We have a lot of pests in our summer crop fields

and weed management is going to be one of those big issues.

If you have a field that is notoriously weedy,

and that hasn't been planted, we might want to go back in

with that second round of burn down

before we go into a pre-plant program.

This is going to be, with all this moisture

and this rising heat, we are going to see a lot of weeds

start coming out of the ground.

And the unfortunate thing, is depending on the weed,

they typically outgrow our crops' early season,

so that's why they are weeds and they have

that kind of mechanism to them,

so we really need to make sure, especially this year

that we're starting out clean, we got a good pre-plant

herbicide program, that's going to be very critical

to make sure we're successful,

on throughout the rest of the season.

>>> So, as we move through the next couple months,

there's an opportunity

with more insect pressure, too, correct?

>>> Yeah, and we're already starting to see

some of our insect pressure.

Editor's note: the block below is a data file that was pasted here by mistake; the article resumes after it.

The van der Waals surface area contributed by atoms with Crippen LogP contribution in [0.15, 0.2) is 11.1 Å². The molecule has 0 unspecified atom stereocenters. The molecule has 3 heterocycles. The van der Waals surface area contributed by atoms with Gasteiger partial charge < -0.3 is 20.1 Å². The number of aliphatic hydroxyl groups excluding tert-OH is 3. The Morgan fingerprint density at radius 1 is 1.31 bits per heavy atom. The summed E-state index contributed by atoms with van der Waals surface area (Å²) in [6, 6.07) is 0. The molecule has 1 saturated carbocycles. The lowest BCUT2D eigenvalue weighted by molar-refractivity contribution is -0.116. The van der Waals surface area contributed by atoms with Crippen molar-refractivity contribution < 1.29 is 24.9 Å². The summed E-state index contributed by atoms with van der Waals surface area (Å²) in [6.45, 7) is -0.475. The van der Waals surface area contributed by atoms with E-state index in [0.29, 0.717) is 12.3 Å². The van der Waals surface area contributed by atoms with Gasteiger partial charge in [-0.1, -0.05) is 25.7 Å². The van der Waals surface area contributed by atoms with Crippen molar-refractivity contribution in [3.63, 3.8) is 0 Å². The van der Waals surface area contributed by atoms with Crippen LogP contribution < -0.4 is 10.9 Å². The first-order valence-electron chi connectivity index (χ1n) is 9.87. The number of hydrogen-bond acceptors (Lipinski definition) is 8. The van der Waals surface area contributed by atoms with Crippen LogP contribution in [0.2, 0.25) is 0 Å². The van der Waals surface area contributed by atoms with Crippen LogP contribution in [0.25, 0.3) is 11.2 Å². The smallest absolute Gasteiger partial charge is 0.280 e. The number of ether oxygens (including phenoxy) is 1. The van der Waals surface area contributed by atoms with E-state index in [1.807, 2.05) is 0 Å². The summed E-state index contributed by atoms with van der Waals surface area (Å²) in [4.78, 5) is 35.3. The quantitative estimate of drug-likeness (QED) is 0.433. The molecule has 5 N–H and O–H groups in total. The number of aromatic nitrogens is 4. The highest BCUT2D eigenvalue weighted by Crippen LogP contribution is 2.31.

We're starting to see a lot of our worms

starting coming in to some of our corn and sorghum areas.

We have seen reports of a lot of chewing

and a lot of feeding, and that's one thing

that you're going to want to address.

Most of the time we're seeing worms right now be very small.

And so they're easily controlled.

What we don't want to see is them get out of hand,

because if they grow bigger, or if they just continue

to feed on that crop, they can just completely

destroy that crop, and it'll be a loss.

So, one thing we're going to have to watch really early here

and based on everything else, with as green as it's looking

this summer might be early season,

that's always that tell-tale sign that we might have

other pests start coming in when we've got a lot

of the road ditches and the tree-line areas are really green